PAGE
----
The popular image-sharing social network Pinterest has announced that it is introducing new tools allowing content creators to monetise their posts through affiliate links, product tags, and paid partnerships, in what can be seen as a signifier of broader shifts in the digital media landscape.
Pinterest content creators can now take a cut from sales they promote through affiliate links, as well as by promoting products already available on Pinterest Business accounts.
Influencers can browse available product pins and integrate them into their ‘Idea Pins’, creating content that shows how the product can be used.
A new ‘paid partnerships’ label has also been introduced to support sponsorships within Idea Pins.
For now, most of these tools are limited to the US and UK markets.
The new tools make it easier for content creators to make money off the things they were promoting anyway, and also facilitate the purchase process for potential buyers.
The move comes as image-based social media competitors are increasingly targeting online shopping possibilities to generate money, with Instagram for example recently creating a new shopping tab in its app.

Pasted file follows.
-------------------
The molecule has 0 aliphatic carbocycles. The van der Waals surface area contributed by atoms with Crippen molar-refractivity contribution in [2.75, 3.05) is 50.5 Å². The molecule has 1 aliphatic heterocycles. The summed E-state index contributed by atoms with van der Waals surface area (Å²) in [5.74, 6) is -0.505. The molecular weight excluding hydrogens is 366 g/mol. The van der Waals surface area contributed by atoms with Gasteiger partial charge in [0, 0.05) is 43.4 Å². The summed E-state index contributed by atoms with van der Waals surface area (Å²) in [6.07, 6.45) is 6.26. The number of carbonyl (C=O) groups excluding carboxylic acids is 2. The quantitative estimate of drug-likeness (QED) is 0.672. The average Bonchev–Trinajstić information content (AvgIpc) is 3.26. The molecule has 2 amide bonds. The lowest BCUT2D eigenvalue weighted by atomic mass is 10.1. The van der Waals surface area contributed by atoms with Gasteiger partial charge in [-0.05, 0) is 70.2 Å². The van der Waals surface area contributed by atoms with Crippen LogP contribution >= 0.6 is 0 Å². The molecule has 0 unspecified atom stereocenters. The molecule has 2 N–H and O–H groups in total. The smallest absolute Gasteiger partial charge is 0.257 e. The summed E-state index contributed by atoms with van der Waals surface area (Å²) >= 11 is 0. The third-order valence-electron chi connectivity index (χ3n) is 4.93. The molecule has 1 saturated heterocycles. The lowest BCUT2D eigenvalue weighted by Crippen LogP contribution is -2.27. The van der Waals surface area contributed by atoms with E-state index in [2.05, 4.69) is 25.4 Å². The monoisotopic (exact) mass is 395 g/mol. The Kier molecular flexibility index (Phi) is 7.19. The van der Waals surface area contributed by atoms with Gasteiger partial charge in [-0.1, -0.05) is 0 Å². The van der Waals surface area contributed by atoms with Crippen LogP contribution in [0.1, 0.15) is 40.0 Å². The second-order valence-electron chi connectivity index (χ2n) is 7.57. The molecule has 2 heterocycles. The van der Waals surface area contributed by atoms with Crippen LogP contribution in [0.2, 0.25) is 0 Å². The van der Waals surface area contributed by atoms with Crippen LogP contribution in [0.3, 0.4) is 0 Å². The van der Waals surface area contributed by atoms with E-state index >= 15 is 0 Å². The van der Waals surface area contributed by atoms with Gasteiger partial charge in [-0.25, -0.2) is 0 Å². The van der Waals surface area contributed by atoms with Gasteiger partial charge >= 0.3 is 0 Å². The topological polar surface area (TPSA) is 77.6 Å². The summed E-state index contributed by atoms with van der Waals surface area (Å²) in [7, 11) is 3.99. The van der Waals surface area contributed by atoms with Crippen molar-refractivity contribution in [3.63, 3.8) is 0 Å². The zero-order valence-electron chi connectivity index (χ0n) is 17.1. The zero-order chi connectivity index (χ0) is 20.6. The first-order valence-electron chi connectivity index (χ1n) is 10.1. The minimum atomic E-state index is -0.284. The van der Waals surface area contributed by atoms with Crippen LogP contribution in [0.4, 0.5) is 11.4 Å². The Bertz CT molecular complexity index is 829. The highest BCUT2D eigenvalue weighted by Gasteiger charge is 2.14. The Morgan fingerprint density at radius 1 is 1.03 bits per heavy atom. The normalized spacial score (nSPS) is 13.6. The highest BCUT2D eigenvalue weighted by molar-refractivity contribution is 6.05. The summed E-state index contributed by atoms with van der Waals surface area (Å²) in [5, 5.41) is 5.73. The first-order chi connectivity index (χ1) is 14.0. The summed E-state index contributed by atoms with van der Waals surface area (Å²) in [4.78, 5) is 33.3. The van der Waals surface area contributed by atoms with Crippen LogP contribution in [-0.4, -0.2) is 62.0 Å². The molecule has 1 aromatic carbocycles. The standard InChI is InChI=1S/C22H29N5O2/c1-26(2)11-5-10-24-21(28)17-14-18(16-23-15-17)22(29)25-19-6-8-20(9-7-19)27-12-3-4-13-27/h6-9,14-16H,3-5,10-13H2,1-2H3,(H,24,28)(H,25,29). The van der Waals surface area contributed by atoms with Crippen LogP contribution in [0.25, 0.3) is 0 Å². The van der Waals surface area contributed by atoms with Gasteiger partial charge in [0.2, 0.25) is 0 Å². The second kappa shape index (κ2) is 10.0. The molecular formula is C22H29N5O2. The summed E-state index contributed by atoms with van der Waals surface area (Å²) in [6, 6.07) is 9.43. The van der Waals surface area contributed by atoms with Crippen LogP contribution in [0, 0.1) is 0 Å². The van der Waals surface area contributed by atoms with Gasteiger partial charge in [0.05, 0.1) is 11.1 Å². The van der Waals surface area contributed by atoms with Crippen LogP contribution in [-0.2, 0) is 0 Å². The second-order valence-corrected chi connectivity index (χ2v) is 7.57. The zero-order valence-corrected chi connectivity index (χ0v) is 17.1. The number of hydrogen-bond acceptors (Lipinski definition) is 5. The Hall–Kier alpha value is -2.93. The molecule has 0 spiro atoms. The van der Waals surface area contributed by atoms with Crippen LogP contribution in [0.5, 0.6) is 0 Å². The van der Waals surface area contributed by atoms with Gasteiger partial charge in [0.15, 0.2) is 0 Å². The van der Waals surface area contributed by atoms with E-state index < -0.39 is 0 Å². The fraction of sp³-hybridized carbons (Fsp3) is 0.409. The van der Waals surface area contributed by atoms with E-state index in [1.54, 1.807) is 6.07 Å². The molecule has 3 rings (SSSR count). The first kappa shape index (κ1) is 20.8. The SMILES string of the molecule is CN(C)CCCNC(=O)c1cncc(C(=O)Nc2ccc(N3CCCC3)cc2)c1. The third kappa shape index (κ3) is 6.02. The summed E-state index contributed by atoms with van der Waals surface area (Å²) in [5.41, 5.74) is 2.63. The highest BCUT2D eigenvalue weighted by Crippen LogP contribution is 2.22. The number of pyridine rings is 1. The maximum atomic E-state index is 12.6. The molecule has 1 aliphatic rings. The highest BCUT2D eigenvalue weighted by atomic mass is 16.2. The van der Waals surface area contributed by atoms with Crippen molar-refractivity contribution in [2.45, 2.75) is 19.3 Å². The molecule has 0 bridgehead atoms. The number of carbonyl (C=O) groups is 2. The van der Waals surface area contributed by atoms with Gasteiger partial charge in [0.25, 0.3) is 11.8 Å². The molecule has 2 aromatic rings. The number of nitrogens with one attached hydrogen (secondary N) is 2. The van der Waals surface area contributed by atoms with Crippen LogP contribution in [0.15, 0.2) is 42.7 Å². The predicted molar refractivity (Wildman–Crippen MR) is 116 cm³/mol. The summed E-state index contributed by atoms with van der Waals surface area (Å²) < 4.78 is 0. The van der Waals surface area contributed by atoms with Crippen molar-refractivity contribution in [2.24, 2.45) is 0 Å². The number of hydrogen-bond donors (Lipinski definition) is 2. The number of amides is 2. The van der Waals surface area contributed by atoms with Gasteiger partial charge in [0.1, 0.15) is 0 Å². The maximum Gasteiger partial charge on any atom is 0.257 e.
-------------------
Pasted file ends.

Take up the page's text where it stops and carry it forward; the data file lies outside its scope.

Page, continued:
Pinterest saw year-on-year revenues jump by 78 per cent between Q1 2020 and Q1 2021, benefitting, like other tech companies, from the shift online experienced during the COVID-19 pandemic.
The social network, which boasted 478 million monthly active users during the first quarter of 2021, an increase of 30 per cent over the corresponding period of the previous year, is hoping that the ever-increasing ecommerce market will allow it to turn a consistent quarterly profit, which has eluded it since its founding.
The San Francisco-based company only managed to post a profit three times in the 17 quarters since the beginning of 2017.
The move can be understood as another milestone in the unfolding of Web 2.0, which focuses on user-generated content, as all major social networks now have ways for people to get paid to post on their platforms.
Getting paid to post on social media was an alien concept just 10 years ago, an indicator of shifting norms in the fast-paced digital sector.
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